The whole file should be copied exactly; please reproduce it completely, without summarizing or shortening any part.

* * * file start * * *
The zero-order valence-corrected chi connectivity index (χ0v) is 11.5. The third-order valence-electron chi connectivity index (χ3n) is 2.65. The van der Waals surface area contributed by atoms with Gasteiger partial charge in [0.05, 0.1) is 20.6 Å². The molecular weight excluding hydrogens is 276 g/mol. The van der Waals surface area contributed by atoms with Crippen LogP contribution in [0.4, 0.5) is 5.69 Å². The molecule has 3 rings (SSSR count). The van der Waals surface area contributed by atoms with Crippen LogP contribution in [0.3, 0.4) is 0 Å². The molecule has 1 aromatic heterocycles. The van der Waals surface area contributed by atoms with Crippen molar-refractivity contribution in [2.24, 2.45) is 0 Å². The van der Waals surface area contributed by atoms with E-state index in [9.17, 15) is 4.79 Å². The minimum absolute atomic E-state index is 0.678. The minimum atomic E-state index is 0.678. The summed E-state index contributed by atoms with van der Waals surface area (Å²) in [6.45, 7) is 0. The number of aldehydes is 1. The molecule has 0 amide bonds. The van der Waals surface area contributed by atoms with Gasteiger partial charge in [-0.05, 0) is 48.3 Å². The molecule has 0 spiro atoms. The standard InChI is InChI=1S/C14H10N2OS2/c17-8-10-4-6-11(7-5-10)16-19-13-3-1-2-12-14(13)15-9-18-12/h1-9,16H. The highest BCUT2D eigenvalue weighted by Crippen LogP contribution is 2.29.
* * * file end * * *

The zero-order valence-corrected chi connectivity index (χ0v) is 11.5. The third-order valence-electron chi connectivity index (χ3n) is 2.65. The van der Waals surface area contributed by atoms with Gasteiger partial charge in [0.05, 0.1) is 20.6 Å². The molecular weight excluding hydrogens is 276 g/mol. The van der Waals surface area contributed by atoms with Crippen LogP contribution in [0.4, 0.5) is 5.69 Å². The molecule has 3 rings (SSSR count). The van der Waals surface area contributed by atoms with Crippen LogP contribution in [0.3, 0.4) is 0 Å². The molecule has 1 aromatic heterocycles. The van der Waals surface area contributed by atoms with Crippen molar-refractivity contribution in [2.24, 2.45) is 0 Å². The van der Waals surface area contributed by atoms with E-state index in [9.17, 15) is 4.79 Å². The minimum absolute atomic E-state index is 0.678. The minimum atomic E-state index is 0.678. The summed E-state index contributed by atoms with van der Waals surface area (Å²) in [6.45, 7) is 0. The number of aldehydes is 1. The molecule has 0 amide bonds. The van der Waals surface area contributed by atoms with Gasteiger partial charge in [-0.05, 0) is 48.3 Å². The molecule has 0 spiro atoms. The standard InChI is InChI=1S/C14H10N2OS2/c17-8-10-4-6-11(7-5-10)16-19-13-3-1-2-12-14(13)15-9-18-12/h1-9,16H. The highest BCUT2D eigenvalue weighted by Crippen LogP contribution is 2.29.